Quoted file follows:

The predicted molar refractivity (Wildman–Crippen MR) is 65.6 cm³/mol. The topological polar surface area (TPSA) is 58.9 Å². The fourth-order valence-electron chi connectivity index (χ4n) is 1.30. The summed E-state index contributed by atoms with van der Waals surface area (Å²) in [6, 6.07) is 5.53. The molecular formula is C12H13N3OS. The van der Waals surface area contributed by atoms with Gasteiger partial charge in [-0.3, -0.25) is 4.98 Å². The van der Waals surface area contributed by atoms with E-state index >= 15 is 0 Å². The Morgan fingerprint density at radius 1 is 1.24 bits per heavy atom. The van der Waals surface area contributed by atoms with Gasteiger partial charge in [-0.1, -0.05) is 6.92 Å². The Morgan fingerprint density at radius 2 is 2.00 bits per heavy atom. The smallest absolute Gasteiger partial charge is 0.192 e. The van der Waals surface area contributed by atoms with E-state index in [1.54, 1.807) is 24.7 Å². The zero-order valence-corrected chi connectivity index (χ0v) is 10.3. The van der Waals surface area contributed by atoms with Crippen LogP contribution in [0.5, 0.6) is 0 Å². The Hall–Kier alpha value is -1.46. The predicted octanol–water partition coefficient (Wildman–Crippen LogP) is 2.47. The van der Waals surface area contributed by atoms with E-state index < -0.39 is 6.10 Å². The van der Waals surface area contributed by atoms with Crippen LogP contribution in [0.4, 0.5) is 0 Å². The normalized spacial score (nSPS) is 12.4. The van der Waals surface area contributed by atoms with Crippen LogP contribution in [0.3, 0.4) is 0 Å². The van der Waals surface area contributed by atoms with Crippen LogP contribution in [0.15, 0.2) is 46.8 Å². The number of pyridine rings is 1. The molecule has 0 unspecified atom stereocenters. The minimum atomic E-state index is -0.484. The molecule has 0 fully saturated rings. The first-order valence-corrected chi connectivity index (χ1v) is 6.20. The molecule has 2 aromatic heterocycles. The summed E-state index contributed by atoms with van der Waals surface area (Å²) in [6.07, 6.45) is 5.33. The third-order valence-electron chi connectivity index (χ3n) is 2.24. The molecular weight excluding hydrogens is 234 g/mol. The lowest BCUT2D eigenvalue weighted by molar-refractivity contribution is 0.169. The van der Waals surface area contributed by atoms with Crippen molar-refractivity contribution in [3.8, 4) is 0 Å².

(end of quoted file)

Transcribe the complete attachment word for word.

The predicted molar refractivity (Wildman–Crippen MR) is 65.6 cm³/mol. The topological polar surface area (TPSA) is 58.9 Å². The fourth-order valence-electron chi connectivity index (χ4n) is 1.30. The summed E-state index contributed by atoms with van der Waals surface area (Å²) in [6, 6.07) is 5.53. The molecular formula is C12H13N3OS. The van der Waals surface area contributed by atoms with Gasteiger partial charge in [-0.3, -0.25) is 4.98 Å². The van der Waals surface area contributed by atoms with E-state index >= 15 is 0 Å². The Morgan fingerprint density at radius 1 is 1.24 bits per heavy atom. The van der Waals surface area contributed by atoms with Gasteiger partial charge in [-0.1, -0.05) is 6.92 Å². The Morgan fingerprint density at radius 2 is 2.00 bits per heavy atom. The smallest absolute Gasteiger partial charge is 0.192 e. The van der Waals surface area contributed by atoms with E-state index in [1.54, 1.807) is 24.7 Å². The zero-order valence-corrected chi connectivity index (χ0v) is 10.3. The van der Waals surface area contributed by atoms with Crippen LogP contribution in [0.5, 0.6) is 0 Å². The Hall–Kier alpha value is -1.46. The predicted octanol–water partition coefficient (Wildman–Crippen LogP) is 2.47. The van der Waals surface area contributed by atoms with E-state index < -0.39 is 6.10 Å². The van der Waals surface area contributed by atoms with Crippen LogP contribution in [0.4, 0.5) is 0 Å². The normalized spacial score (nSPS) is 12.4. The van der Waals surface area contributed by atoms with Crippen LogP contribution in [0.3, 0.4) is 0 Å². The van der Waals surface area contributed by atoms with Crippen LogP contribution in [0.15, 0.2) is 46.8 Å². The number of pyridine rings is 1. The molecule has 0 unspecified atom stereocenters. The minimum atomic E-state index is -0.484. The molecule has 0 fully saturated rings. The first-order valence-corrected chi connectivity index (χ1v) is 6.20. The molecule has 2 aromatic heterocycles. The summed E-state index contributed by atoms with van der Waals surface area (Å²) in [6.07, 6.45) is 5.33. The third-order valence-electron chi connectivity index (χ3n) is 2.24. The molecular weight excluding hydrogens is 234 g/mol. The lowest BCUT2D eigenvalue weighted by molar-refractivity contribution is 0.169. The van der Waals surface area contributed by atoms with Crippen molar-refractivity contribution in [3.8, 4) is 0 Å².